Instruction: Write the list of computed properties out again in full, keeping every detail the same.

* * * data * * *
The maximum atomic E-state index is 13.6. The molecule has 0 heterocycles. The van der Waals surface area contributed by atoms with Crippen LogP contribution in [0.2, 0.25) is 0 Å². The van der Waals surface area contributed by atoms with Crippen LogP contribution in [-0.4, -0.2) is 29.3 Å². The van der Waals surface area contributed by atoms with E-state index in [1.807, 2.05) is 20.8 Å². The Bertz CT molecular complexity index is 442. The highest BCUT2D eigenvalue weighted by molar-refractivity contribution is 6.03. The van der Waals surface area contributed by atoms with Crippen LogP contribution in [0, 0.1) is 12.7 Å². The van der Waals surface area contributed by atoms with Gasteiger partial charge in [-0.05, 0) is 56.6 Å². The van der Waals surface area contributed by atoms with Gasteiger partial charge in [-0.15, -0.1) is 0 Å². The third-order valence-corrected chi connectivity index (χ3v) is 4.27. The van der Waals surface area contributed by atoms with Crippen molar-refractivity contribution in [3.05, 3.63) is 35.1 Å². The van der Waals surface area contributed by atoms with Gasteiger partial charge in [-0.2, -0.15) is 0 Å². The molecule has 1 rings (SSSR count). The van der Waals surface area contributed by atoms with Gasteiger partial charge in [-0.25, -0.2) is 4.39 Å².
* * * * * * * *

The maximum atomic E-state index is 13.6. The molecule has 0 heterocycles. The van der Waals surface area contributed by atoms with Crippen LogP contribution in [0.2, 0.25) is 0 Å². The van der Waals surface area contributed by atoms with Crippen LogP contribution in [-0.4, -0.2) is 29.3 Å². The van der Waals surface area contributed by atoms with E-state index in [1.807, 2.05) is 20.8 Å². The Bertz CT molecular complexity index is 442. The highest BCUT2D eigenvalue weighted by molar-refractivity contribution is 6.03. The van der Waals surface area contributed by atoms with Crippen LogP contribution in [0, 0.1) is 12.7 Å². The van der Waals surface area contributed by atoms with Gasteiger partial charge in [-0.05, 0) is 56.6 Å². The van der Waals surface area contributed by atoms with Gasteiger partial charge in [-0.15, -0.1) is 0 Å². The third-order valence-corrected chi connectivity index (χ3v) is 4.27. The van der Waals surface area contributed by atoms with Crippen molar-refractivity contribution in [3.05, 3.63) is 35.1 Å². The van der Waals surface area contributed by atoms with Gasteiger partial charge in [-0.2, -0.15) is 0 Å². The molecule has 1 rings (SSSR count). The van der Waals surface area contributed by atoms with Gasteiger partial charge in [-0.25, -0.2) is 4.39 Å².